Was there a good example of this trend from the most recent Super Bowl Sunday commercials?
Well, brands are making $4.5 million investments in 30-second spots. And what has happened in the last few years to justify that investment is they’ve had to advertise their advertisements, creating mini campaigns around them — pregame, during game and postgame. They’re trying to own the buzz and conversation around those TV spots. The one that is being declared an early victor is McDonald’s because they created a campaign spot that really was a participatory concept: They’re inviting users to share the love, after a lot of different acts of kindness. Those are happening in the retail environment and through social media, and it’s pretty contagious.
What are you most excited about with this new XD tract?
The experience design tract is one where we get to bring our ideas to life in expression and form. We are concepting, designing, prototyping and ultimately building things that represent expressions of brands and new ways for people to engage with brands. And we’re doing a lot to push the envelope in terms of what is technologically possible. So in that sense we’re innovating and embracing new technology and new media opportunities.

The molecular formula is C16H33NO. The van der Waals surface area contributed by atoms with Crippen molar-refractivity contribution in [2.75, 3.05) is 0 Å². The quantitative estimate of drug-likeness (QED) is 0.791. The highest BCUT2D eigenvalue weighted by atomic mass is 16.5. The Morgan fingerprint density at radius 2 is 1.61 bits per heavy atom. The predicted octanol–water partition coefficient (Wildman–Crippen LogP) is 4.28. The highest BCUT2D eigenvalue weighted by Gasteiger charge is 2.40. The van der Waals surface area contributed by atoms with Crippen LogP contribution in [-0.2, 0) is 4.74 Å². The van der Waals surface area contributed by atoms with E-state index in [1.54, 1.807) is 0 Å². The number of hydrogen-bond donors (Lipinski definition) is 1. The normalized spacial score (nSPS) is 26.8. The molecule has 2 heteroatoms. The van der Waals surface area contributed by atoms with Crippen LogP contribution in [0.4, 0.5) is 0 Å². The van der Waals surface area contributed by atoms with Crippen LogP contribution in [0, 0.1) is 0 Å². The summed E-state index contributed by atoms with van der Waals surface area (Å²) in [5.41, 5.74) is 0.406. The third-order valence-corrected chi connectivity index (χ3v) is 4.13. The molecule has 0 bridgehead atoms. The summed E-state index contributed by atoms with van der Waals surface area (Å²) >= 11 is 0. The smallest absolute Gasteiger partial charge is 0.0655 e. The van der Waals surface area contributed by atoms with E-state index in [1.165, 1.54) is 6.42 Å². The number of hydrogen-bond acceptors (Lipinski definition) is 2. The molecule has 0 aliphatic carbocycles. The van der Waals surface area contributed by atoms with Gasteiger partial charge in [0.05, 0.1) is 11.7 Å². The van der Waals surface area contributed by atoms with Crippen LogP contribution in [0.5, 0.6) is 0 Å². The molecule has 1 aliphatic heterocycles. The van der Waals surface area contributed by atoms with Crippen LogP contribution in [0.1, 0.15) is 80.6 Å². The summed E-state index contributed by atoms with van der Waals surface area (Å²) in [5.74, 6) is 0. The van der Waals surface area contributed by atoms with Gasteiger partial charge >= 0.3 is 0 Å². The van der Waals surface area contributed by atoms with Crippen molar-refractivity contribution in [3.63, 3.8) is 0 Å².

The stuff I’m excited about now is the Internet of things. There are really phenomenal innovations happening now that are sort of precursors to what is coming down the road. [An example is] the movie “Minority Report,” where Tom Cruise is walking through the environment and it recognizes him, responds to him and gives him a personalized experience. More recently I think we’re looking at wearables like the Apple Watch, how does brand work there to provide value and utility? Augmented reality experience — it was Google Glass, now Microsoft HoloLens, virtual reality [headsets] like Occulus Rift — and we’re looking at those really as entertainment or utilitarian platforms.
So how does this work for the student in the classroom?
We’re excited because we just opened a physical computing lab, a dedicated work space here with 3-D printers and laser cutters, which will actually not only design form but function, enabling toolkits like Arduino, Raspberry Pi, all tool kits that allow you to create function within physical objects by embracing sensors and triggers. Some of the things we’re making here are small-scale robots and interactive objects.